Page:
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Dwarfed as they always are by their vast, abandoned urban labyrinth, the girls come upon habitations. They grossly underestimate the number of people who could live there—millions, not a mere thousand, but it that speaks to their extended isolation in general.
They explore inside one and find a place that, in another time, and if the city around them wasn’t totally dead, they might’ve lived. At least for one night, they stay in the room, and as they each imagine how they’d furnish it, those items magically appear, as if the girls were sharing the contents of their minds’ eyes.
Still, they decide they can’t stay any longer; they’d run out of food for one; the automatic lights would keep them up for another (unless they find a switch). Their “house” is now the Kettenkrad; they feel most comfortable aboard it, always on the move.
But due to the little amount of sleep they got under the lights, Chito falls asleep at the handlebars, and only Yuuri waking up and rousing Chito stops them from crashing. Still, they need to stop and rest, which they do in an eerily gorgeous geometric landscape, surrounded by clusters of buildings suspended on tall poles.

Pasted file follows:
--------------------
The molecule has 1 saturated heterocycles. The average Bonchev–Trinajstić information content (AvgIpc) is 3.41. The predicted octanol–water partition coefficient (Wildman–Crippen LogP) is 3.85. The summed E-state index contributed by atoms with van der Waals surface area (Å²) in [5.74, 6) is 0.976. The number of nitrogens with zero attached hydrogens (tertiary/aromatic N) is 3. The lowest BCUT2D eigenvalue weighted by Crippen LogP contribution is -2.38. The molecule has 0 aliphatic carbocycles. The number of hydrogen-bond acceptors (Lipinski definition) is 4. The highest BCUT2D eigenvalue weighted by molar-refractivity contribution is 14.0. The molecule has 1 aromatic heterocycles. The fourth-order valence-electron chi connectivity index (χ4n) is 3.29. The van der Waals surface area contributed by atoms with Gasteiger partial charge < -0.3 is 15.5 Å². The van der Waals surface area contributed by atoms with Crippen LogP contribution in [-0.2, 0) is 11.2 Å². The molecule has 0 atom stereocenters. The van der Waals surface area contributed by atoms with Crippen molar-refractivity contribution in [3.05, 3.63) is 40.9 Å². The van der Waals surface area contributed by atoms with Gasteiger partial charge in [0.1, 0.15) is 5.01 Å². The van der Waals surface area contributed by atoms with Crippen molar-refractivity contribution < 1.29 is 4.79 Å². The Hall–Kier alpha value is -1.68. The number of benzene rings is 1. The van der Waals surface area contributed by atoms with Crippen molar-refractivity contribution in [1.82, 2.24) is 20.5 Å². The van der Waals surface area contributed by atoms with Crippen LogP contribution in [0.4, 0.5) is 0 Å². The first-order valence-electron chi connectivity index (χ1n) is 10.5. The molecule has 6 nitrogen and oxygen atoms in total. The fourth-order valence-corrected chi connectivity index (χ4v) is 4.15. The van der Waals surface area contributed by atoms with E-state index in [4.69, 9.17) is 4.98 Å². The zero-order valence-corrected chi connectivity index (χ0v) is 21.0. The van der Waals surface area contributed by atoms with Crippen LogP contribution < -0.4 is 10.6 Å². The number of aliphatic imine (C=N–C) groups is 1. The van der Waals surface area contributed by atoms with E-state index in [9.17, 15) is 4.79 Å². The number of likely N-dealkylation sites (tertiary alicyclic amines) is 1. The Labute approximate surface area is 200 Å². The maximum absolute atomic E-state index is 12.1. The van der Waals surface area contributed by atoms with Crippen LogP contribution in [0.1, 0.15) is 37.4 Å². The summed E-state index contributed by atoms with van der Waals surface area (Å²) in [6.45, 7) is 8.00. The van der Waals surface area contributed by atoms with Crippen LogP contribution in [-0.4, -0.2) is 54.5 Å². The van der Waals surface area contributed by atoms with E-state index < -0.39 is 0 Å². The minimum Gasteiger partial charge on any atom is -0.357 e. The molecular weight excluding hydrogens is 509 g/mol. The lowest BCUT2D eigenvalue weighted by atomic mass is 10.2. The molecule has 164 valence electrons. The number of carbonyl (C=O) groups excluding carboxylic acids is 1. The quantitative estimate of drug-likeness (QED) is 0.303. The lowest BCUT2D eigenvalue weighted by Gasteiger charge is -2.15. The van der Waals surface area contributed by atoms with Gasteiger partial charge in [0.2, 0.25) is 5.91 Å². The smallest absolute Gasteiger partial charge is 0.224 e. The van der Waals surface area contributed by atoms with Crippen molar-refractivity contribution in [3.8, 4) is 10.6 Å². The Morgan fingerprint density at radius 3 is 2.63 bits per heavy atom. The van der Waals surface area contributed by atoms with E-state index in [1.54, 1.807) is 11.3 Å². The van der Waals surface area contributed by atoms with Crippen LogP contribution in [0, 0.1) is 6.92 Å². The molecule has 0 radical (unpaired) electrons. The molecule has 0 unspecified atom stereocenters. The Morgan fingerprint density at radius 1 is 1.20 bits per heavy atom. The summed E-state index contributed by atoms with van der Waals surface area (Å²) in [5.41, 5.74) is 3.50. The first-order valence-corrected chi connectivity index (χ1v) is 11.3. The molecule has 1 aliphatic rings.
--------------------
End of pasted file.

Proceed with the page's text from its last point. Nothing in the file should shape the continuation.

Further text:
While their brainstorming in the house was more magical realism, Chi’s bizarre dreams enter the world of the surreal, and also highlight what could be some deeply-ingrained anxiety over Yuuri. Her more aggressive personality and “bigger” presence give her monumental scale, suddenly of a piece with the colossal surroundings, and only Chi alone, small and vulnerable.
First MegaYuuri blows Chito off a carefully balanced pile of rocks (like the one they built before going to sleep), then Chito finds herself in a vast ocean, riding the same kind of fish they ate a couple episodes back, only for Yuuri to appear in monstrous fish form to try to eat Chi, who wakes up with a start. To her irritation, Yuuri, still asleep, seems to be dreaming about eating something…or someone.
(Now let’s switch it up to some rain.)
Girls’ Last Tour has always been a very immersive, atmospheric, and for all its fantastical ruined landscapes, naturalistic show, but the last segment, “Sound of Rain”, really kicked those qualities up to eleven. When it starts to rain, the girls find shelter under a partially-collapsed structure of unknown purpose. There, they dry their jackets, Chito reads, and Yuuri gets bored.
But when she focuses in on one raindrop hitting a surface, then another, she decides to place objects under those drops, eventually creating a relaxing orchestra of sound that is random-sounding at first but suddenly snaps into a musical rhythm—which turns into a new song that plays as the credits roll.
The sounds took me right back to the last time I sat on the porch and simply listened to the gently falling rain. Kino doesn’t have the monopoly on the “Beautiful World”; it’s here too, in all its glory.